}

But still I've chosen to keep them in separate collections inside the Order:

private final List<ProductEntry> entries = new ArrayList<ProductEntry>();
private final List<TaxEntry> taxEntries = new ArrayList<TaxEntry>();

This implementation will simplify the calculation of the various totals that I need (SubTotal, TaxTotal and Total); but it's completely encapsulated in Order, and I'd like to be able to change it in the future without impacting any other class. The other possibilities that I see are having a single List<OrderEntry> for both kinds of entries or having a composite Order encapsulating the internal leaf orders ProductOrder and TaxOrder.

When adding products to an order, I calculate taxes right away:

public void add(Product product, int quantity) {
  ProductEntry entry = ProductEntry.create(product, product.getPrice(), quantity);
  entries.add(entry);
  taxEntries.addAll(taxingPractice.apply(entry));
}

The TaxEntries are derived from the created ProductEntry using the TaxingPractice tax methods and put into the taxEntries collection. It's good to keep a link between the product entry and its derived tax entries, so we better know the origin of the calculations and can more easily manipulate the objects, for example: removing a product from an order should also remove its derived tax entries (a "feature" I have not yet implemented).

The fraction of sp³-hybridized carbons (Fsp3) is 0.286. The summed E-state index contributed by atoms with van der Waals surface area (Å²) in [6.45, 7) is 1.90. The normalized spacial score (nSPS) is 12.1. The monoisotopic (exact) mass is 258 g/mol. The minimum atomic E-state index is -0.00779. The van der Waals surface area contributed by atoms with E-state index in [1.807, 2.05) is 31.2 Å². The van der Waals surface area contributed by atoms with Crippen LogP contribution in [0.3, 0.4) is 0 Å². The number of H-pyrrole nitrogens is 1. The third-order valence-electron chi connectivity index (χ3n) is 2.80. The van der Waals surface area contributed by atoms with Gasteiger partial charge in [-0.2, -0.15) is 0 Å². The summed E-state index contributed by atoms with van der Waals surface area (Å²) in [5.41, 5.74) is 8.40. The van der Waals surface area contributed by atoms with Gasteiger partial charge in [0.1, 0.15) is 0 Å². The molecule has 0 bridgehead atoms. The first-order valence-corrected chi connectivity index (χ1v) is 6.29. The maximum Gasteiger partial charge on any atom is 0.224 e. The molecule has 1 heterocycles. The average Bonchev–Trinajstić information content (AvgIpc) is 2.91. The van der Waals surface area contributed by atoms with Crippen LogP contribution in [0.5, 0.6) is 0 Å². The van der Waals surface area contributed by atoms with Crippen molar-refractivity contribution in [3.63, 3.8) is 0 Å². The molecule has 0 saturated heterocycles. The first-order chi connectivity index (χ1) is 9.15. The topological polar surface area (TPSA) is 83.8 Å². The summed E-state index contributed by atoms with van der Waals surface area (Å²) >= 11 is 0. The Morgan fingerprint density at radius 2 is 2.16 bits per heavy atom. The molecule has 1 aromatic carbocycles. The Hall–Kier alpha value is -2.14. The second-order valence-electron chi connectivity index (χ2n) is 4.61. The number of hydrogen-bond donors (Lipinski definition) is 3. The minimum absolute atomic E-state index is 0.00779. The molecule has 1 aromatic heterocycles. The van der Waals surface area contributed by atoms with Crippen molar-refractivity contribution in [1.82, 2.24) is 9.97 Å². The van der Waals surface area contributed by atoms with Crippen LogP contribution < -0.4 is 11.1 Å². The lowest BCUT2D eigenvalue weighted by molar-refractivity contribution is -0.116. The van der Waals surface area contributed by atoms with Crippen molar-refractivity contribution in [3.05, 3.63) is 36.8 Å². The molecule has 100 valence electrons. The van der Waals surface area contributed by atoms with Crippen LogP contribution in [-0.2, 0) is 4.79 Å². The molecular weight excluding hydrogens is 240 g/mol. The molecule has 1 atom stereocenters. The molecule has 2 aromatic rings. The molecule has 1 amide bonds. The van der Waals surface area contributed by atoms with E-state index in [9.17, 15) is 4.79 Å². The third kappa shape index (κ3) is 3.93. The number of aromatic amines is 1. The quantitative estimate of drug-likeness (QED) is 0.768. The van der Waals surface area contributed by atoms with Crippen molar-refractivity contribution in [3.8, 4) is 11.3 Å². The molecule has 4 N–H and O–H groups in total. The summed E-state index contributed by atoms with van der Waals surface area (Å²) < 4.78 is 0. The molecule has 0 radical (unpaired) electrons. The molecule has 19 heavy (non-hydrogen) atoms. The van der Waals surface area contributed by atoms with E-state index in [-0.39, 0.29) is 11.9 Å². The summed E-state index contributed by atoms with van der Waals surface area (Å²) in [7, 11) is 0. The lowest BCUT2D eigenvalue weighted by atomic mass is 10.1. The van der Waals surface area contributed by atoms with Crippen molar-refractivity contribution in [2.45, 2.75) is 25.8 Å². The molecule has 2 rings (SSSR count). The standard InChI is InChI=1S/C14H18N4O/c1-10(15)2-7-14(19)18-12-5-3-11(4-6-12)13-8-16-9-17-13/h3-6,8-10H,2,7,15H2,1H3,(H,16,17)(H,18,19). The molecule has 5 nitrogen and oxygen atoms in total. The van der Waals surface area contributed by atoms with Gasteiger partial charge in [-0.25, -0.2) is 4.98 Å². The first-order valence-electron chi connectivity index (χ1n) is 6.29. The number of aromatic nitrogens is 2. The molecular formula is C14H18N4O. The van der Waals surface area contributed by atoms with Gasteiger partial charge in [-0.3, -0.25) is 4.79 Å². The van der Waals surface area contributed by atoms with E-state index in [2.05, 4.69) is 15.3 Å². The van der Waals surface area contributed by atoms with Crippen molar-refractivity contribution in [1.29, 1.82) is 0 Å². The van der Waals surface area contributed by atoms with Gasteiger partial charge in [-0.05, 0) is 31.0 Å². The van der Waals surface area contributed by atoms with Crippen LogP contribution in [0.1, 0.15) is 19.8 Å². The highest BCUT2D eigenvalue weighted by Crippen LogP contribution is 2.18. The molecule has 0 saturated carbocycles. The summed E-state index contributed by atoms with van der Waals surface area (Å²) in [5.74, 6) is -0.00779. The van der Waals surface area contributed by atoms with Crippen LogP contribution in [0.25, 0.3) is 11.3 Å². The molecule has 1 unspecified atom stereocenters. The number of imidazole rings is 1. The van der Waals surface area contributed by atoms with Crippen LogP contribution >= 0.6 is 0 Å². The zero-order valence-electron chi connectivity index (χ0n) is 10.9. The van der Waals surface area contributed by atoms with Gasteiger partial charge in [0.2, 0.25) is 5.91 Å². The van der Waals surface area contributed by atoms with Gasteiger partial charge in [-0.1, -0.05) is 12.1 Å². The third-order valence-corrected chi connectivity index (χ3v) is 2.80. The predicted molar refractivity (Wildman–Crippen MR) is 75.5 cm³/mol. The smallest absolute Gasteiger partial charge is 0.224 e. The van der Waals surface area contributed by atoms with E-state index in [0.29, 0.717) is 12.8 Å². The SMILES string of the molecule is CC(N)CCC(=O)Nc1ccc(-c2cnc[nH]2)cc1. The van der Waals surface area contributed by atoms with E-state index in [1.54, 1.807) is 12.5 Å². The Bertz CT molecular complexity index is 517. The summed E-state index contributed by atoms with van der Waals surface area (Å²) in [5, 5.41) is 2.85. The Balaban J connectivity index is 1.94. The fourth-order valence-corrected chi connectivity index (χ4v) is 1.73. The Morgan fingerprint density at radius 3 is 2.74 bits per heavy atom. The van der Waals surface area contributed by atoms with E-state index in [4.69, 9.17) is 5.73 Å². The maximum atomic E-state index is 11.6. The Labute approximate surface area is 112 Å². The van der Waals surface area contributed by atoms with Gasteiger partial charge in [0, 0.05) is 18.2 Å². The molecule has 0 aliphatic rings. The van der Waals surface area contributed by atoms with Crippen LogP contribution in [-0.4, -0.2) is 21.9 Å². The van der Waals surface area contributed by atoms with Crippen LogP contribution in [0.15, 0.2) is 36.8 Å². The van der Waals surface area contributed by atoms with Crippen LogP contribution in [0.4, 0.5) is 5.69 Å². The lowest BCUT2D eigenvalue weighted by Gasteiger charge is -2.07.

This is what the TaxingPractice apply method looks like:

public Collection<TaxEntry> apply(ProductEntry entry) {
  List<TaxEntry> entries = new ArrayList<TaxEntry>();
  for (TaxMethod tax : taxes) {
    if (tax.isEligible(entry)) {
      TaxEntry taxEntry = apply(tax, entry);
      entries.add(taxEntry);
    }
  }
  return entries;
}

private TaxEntry apply(TaxMethod tax, ProductEntry entry) {
  Money taxAmount = tax.calculate(entry.getAmount());
  return TaxEntry.create(entry, tax, taxAmount);
}

To calculate totals, then, the Order just needs to sum its entries' amounts:

public Money getSubTotal() {
  return getTotal(entries);
}

public Money getTaxTotal() {
  return getTotal(taxEntries);
}

public Money getTotal() {
  return getSubTotal().add(getTaxTotal());
}

private Money getTotal(Iterable<? extends OrderEntry> entries) {
  Money total = dollars("0.00");
  for (OrderEntry entry : entries) {
    total = total.add(entry.getAmount());
  }
  return total;    
}

Receipt

The information that's in the Order will be used to create a Receipt. But how should that happen? A Receipt features a visual representation of the information contained in the Order, what conceptually could have many different formats. I can think of two ways to do it: let the Receipt derive its information from the Order or let the Order provide its information to the Receipt. I chose to let Order present its information to the Receipt, which will work like a Builder object. To allow for different receipt implementations, I created a Receipt interface:

public interface Receipt {
  void start();
  void printProduct(ProductEntry entry);
  void printTax(TaxEntry entry);
  void printSubTotal(Money subTotal);
  void printTaxTotal(Money taxTotal);
  void printTotal(Money total);
  void end();
}

The Order just provides all the necessary information to the receipt:

public void print(Receipt receipt) {